The Spies Among Us

Fusion Center Director: We Don’t Spy On Americans, Just Anti-Government Americans

March 31, 2013

Law enforcement intelligence-processing fusion centers have long come under attack for spying on Americans. The Arkansas director wanted to clarify the truth: centers only spies on some Americans – those who appear to be a threat to the government.

In trying to clear up the ‘misconceptions’ about the conduct of fusion centers, Arkansas State Fusion Center Director Richard Davis simply confirmed Americans’ fears: the center does in fact spy on Americans – but only on those who are suspected to be ‘anti-government’.

 

“The misconceptions are that we are conducting spying operations on US citizens, which is of course not a fact. That is absolutely not what we do,” he told the NWA Homepage, which supports KNWA-TV and Fox 24.

After claiming that his office ‘absolutely’ does not spy on Americans, he proceeded to explain that this does not apply to those who could be interpreted as a ‘threat’ to national security. Davis said his office places its focus on international plots, “domestic terrorism and certain groups that are anti-government. We want to kind of take a look at that and receive that information.”

But the First Amendment allows for the freedom of speech and opinion, making it lawfully acceptable for Americans to express their grievances against the US government. The number of anti-government groups even hit a record high in 2012, according to the Southern Poverty Law Center. Many of these groups are ‘hate groups’ that express disdain for minorities. But unless they become violent, these groups are legally allowed to exist.

“We are seeing the fourth straight year of really explosive growth on the part of anti-government patriot groups and militias,” Mark Potok, senior fellow at the SPLC, told Mother Jones. “That’s 913 percent in growth. We’ve never seen that kind of growth in any group we cover.”

And with a record-high number of anti-government groups, fusion centers may be spying on more Americans than ever before – or at least, have the self-proclaimed right to do so.

“I do what I do because of what happened on 9/11,” Davis said. “There’s this urge and this feeling inside that you want to do something, and this is a perfect opportunity for me.”

But Davis’ argument is flawed: in order to determine whether or not someone is considered a threat to national security, fusion centers would first have to spy on Americans to weed out the suspected individuals, and then proceed to spy on the ‘anti-government’ individuals further.

Across the US, fusion centers have reported on individuals who conducted ‘crimes’ like putting political stickers in public bathrooms or participating in movements against the death penalty. In October, the bipartisan Senate Permanent Subcommittee on Investigations finished a two-year investigation on fusion centers, only to find that the centers had directly violated constitutionally protected civil liberties.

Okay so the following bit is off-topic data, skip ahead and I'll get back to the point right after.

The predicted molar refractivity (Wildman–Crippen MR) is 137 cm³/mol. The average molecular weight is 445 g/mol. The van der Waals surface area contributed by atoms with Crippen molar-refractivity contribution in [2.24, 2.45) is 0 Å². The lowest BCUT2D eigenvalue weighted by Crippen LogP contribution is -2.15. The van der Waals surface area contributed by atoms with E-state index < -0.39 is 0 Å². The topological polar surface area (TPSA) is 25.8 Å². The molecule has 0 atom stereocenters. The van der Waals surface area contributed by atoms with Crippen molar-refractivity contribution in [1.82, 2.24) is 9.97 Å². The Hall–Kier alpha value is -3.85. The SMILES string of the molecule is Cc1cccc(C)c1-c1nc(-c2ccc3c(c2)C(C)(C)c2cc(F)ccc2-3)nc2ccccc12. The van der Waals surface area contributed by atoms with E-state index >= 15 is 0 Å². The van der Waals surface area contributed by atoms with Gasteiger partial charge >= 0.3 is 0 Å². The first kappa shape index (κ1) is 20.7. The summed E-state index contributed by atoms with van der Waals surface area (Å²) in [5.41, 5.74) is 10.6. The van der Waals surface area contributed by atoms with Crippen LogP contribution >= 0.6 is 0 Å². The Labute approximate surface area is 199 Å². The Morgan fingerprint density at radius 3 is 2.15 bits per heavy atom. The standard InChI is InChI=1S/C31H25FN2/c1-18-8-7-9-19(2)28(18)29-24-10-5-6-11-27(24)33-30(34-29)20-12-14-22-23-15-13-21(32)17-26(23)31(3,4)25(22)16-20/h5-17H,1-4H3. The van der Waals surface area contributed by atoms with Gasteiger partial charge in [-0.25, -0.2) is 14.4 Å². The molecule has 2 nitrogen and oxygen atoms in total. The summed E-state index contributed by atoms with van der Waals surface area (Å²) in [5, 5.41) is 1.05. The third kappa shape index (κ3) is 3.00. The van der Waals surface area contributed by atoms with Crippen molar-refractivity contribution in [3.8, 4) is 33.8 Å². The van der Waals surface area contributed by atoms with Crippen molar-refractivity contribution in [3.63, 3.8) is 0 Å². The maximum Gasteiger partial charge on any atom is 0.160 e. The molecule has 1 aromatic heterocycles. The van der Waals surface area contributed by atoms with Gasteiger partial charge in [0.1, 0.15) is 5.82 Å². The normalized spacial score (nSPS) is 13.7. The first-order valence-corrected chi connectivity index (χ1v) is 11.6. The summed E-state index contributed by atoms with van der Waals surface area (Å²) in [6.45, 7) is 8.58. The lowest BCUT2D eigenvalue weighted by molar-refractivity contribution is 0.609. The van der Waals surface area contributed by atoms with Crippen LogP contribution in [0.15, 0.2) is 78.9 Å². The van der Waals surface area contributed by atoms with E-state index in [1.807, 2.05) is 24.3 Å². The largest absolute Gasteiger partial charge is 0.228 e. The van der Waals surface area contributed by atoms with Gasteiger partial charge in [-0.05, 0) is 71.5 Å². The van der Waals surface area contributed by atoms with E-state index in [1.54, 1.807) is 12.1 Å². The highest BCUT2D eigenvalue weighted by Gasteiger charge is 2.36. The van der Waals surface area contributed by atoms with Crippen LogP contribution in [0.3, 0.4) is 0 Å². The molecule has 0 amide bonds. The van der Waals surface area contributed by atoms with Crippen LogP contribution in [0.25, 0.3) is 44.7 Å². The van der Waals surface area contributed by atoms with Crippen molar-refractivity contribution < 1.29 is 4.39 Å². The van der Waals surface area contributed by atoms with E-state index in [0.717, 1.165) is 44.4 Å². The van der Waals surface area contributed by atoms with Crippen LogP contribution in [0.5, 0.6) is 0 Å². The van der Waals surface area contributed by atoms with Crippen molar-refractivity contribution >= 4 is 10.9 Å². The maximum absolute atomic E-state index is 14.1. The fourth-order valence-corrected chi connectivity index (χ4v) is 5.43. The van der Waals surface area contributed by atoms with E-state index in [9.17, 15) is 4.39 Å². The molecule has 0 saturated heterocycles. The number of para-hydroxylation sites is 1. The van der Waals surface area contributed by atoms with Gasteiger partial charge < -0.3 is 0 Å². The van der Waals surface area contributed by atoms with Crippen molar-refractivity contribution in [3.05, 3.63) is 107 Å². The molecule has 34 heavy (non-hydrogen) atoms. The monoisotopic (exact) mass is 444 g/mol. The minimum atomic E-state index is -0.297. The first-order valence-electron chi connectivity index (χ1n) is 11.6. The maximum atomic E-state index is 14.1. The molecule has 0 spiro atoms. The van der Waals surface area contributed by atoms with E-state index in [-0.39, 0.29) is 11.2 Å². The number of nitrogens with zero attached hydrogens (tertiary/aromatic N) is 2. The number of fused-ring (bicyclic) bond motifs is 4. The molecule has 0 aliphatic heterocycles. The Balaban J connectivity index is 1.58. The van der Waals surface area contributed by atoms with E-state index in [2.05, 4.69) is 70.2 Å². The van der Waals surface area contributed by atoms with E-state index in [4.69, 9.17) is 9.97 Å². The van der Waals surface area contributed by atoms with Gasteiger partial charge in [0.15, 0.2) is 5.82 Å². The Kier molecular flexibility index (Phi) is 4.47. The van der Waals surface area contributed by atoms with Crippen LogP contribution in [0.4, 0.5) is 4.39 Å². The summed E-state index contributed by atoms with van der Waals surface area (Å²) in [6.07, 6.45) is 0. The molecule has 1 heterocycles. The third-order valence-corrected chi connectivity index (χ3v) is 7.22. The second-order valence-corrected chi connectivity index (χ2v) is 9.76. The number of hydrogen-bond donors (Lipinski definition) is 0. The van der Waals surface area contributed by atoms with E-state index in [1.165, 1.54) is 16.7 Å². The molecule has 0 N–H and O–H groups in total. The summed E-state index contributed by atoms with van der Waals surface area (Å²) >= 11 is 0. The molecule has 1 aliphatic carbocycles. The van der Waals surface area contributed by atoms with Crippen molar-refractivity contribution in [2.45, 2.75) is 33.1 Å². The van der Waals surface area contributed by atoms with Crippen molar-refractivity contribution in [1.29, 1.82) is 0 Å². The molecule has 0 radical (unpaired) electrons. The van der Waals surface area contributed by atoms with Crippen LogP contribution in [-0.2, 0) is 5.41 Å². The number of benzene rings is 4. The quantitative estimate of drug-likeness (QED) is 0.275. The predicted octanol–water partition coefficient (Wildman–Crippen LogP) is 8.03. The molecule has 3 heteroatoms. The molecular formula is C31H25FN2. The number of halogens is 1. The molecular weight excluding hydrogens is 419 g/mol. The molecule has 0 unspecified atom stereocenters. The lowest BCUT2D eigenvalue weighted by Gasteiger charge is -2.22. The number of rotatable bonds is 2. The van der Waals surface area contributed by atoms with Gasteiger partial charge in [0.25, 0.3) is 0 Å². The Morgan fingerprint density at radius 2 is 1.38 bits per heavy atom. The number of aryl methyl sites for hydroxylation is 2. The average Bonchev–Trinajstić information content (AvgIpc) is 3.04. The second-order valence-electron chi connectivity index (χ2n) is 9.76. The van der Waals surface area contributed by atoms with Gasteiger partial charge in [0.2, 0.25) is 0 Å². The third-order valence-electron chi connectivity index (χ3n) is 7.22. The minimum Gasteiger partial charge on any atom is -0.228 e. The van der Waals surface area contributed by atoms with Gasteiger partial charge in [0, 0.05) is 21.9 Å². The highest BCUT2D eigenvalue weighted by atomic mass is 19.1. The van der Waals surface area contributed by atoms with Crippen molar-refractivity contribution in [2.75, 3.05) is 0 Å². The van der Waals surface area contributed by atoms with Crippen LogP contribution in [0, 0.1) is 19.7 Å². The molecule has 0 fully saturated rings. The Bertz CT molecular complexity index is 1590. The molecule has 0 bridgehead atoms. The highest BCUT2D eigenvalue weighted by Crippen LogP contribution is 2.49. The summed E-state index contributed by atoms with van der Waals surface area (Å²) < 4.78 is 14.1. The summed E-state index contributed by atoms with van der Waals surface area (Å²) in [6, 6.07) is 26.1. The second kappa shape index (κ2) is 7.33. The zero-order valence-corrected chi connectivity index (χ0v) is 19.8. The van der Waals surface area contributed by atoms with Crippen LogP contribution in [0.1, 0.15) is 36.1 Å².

“In reality, the Subcommittee investigation found that the fusion centers often produced irrelevant, useless or inappropriate intelligence reporting to DHS, and many produced no intelligence reporting whatsoever,” the report stated.

And the privacy violations could soon become worse: RT previously reported that the FBI’s proposed facial recognition project could provide fusion centers with more personal data to work with. With at least 72 fusion centers across the US and technology that could further infringe upon privacy rights, government agencies will be able to more efficiently collect data on Americans solely for exercising their freedom of speech.

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 shawnoconnor.org                                                                                                                    (Google) Shawn O’Connor/Federal Farmer

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For several years now, a variety of high public officials have openly declared that the federal income tax laws are incredibly complex and need to be either substantially revised or scrapped.   But after making such statements, these officials invariably fail to identify what  specific parts of  the tax laws suffer from this condition, choosing instead to conceal them. Are the objectionable parts of the federal tax code secretly and quietly discussed behind closed Congressional committee doors? If they are, why doesn't someone inform the American public of these deficiencies so that they may likewise participate in this debate? Is it possible that it is the major and not various minor features of the tax laws which are complex, even uncertain? Is it possible that these major features are so fundamentally flawed that they simply cannot be repaired? If so, what is the legal consequence of this complexity?

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